5 Realistic Moves You Can Make When You're Overwhelmed by Your Workload

Perhaps you’re swamped with tasks trying to prepare for some upcoming time off. Or, maybe your daily workload is constantly so overwhelming, you feel like you can never catch up.

Either way, you’re left looking cross-eyed at a to-do list that’s miles long, wondering how you’ll ever manage to get it all done.

I’ve been there before. Having way too much on your plate is a disheartening, frustrating, and stressful experience. But, if you think your only options are to put your head down on your desk or start breathing into a paper bag, you’ve got another thing coming.

Here are five actionable steps to take when you’re feeling buried under your work.

1. Prioritize

You knew the classic prioritization advice had to appear here somewhere. And, when you’re feeling overwhelmed, it’s the very first thing you’ll want to do.

It’s time to get those tasks into some sort of logical order, so you can identify just where you should get started.

When in doubt, I recommend a simple matrix concept (just divide a square into four even sections). Then, label the left side of the boxes with “Urgent” and “Not Urgent”, and the top side of the boxes with “Important” and “Not Important”.

Then, fill in the boxes with the things you need to get done—placing tasks in the appropriate box where you think they rank. This will allow you to quickly see where you need to begin (which, of course, is with those things ranked as both “Urgent” and “Important”).

2. Focus on Value

Chances are, you have a few things that clutter up your workday—not because they’re essential, but simply because you’ve just always done them.

With each task you add to your to-do list, focus on what value completing it offers. Does that item really matter? What makes it important in the grand scheme of things?

Doing this typically means that you can eliminate some to-dos altogether. When in doubt, the items that fell into the “Not Urgent” and “Not Important” cube from the step above can likely be dumped off your to-do list immediately.

3. Delegate What You Can

So, now you’re left with the things that actually do need to get done on your list. But, do they actually need to be done by you—or is there someone else you could delegate them to?

The tasks that fell into the “Urgent” but “Not Important” section of your matrix can often be the perfect things to shift off your own plate.

Don’t have anyone to delegate to? You don’t need to chalk this step up as a total loss. Explore if there are any automated solutions you can use to take the manual labor out of those pesky, repetitive tasks you complete day in and day out.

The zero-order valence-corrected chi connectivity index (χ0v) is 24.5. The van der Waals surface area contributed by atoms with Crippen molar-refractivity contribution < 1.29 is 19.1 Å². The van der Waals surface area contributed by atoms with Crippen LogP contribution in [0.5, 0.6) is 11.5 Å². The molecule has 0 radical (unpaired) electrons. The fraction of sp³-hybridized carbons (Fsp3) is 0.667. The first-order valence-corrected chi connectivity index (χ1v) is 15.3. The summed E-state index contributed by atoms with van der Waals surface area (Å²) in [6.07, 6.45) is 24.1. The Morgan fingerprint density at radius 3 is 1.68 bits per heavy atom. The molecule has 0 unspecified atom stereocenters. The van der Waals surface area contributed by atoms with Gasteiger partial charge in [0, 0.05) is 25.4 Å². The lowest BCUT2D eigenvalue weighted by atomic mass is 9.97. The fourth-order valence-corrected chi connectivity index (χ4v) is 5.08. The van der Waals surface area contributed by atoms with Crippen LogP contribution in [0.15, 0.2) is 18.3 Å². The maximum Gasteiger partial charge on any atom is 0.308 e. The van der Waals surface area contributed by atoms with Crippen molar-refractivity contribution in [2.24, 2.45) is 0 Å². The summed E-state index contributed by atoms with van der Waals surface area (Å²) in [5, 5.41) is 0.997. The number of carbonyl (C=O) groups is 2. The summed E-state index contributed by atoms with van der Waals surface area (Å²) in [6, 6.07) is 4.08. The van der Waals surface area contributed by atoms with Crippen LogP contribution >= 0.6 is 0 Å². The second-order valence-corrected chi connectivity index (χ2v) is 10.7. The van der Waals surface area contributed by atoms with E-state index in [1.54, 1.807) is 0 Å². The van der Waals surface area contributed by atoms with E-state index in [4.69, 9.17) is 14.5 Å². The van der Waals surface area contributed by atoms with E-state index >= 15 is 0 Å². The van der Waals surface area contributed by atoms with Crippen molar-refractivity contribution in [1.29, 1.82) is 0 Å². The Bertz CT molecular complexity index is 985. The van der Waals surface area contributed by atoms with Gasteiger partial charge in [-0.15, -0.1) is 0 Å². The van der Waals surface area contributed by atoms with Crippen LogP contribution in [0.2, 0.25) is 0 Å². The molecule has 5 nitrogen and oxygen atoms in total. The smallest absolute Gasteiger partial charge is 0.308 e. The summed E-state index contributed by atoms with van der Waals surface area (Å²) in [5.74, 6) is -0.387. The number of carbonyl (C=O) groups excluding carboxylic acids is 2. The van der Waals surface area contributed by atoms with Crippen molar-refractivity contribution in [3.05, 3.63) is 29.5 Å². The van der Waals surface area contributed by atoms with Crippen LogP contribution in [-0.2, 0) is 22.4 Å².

4. Plan Ahead and Notify

You’ve done it—you’re down to the nitty gritty of what you need to get accomplished. But, there’s only one problem: This narrowed down workload still seems like way too much.

That means it’s time to be proactive. Prioritize your priorities (as odd as that may sound) and determine if you’re going to miss any deadlines.

If so? Let the relevant people know immediately. It’s always better to give advanced warning of a delay than to frantically scramble into someone’s inbox at the eleventh hour—without the work completed.

5. Just Get Started

All of the above tips are helpful. But, there’s no denying that they’ll take some time—time that you feel a little short on at the moment.

Sometimes the best thing you can do for yourself is to drop all of the hacks, tips, and tricks and just start chipping away at that seemingly never-ending to-do list.

No, it might not be the most strategic approach. But, at least you’ll be getting things done.

Nobody likes feeling like they’re piled under a suffocating amount of work. However, unfortunately, it’s a situation we all often find ourselves in.

Use these five steps to address that overwhelming workload, and you’re sure to tackle it with as much strategy and as little stress as possible.

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About Alyse Kalish

Alyse Kalish
As an Associate Editor for The SalesJobInfo, Alyse is proud to prove that yes, English majors can change the world. She calls many places home, including Illinois where she grew up and the small town of Hamilton where she attended Colgate University, but she was born to be a New Yorker. In addition to being an avid writer, Alyse loves to dance, both professionally and while waiting for the subway.

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